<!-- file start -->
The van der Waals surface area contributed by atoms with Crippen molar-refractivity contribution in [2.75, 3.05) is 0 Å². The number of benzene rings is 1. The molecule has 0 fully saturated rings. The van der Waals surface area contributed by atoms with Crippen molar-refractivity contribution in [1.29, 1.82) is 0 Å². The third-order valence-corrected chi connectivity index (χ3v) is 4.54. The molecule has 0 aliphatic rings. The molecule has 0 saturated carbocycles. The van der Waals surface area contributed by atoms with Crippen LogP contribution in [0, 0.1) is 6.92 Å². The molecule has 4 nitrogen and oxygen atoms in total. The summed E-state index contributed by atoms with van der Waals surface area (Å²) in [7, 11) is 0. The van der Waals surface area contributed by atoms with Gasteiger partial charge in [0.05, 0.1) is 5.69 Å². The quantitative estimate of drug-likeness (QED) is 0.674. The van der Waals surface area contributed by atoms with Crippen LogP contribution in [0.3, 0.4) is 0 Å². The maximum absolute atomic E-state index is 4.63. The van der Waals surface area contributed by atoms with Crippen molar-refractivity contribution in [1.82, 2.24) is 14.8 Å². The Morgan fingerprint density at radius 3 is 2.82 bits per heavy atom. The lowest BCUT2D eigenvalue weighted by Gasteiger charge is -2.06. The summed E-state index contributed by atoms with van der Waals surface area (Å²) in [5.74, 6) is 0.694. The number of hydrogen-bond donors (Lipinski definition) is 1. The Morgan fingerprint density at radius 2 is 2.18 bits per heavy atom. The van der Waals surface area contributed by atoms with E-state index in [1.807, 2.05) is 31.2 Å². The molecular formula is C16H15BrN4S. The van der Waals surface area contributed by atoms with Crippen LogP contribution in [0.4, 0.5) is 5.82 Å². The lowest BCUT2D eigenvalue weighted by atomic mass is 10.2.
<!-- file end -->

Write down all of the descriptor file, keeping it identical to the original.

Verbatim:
The van der Waals surface area contributed by atoms with Crippen molar-refractivity contribution in [2.75, 3.05) is 0 Å². The number of benzene rings is 1. The molecule has 0 fully saturated rings. The van der Waals surface area contributed by atoms with Crippen molar-refractivity contribution in [1.29, 1.82) is 0 Å². The third-order valence-corrected chi connectivity index (χ3v) is 4.54. The molecule has 0 aliphatic rings. The molecule has 0 saturated carbocycles. The van der Waals surface area contributed by atoms with Crippen LogP contribution in [0, 0.1) is 6.92 Å². The molecule has 4 nitrogen and oxygen atoms in total. The summed E-state index contributed by atoms with van der Waals surface area (Å²) in [7, 11) is 0. The van der Waals surface area contributed by atoms with Gasteiger partial charge in [0.05, 0.1) is 5.69 Å². The quantitative estimate of drug-likeness (QED) is 0.674. The van der Waals surface area contributed by atoms with Crippen LogP contribution in [0.3, 0.4) is 0 Å². The maximum absolute atomic E-state index is 4.63. The van der Waals surface area contributed by atoms with Crippen molar-refractivity contribution in [1.82, 2.24) is 14.8 Å². The Morgan fingerprint density at radius 3 is 2.82 bits per heavy atom. The lowest BCUT2D eigenvalue weighted by Gasteiger charge is -2.06. The summed E-state index contributed by atoms with van der Waals surface area (Å²) in [5.74, 6) is 0.694. The number of hydrogen-bond donors (Lipinski definition) is 1. The Morgan fingerprint density at radius 2 is 2.18 bits per heavy atom. The van der Waals surface area contributed by atoms with E-state index in [1.807, 2.05) is 31.2 Å². The molecular formula is C16H15BrN4S. The van der Waals surface area contributed by atoms with Crippen LogP contribution in [0.4, 0.5) is 5.82 Å². The lowest BCUT2D eigenvalue weighted by atomic mass is 10.2.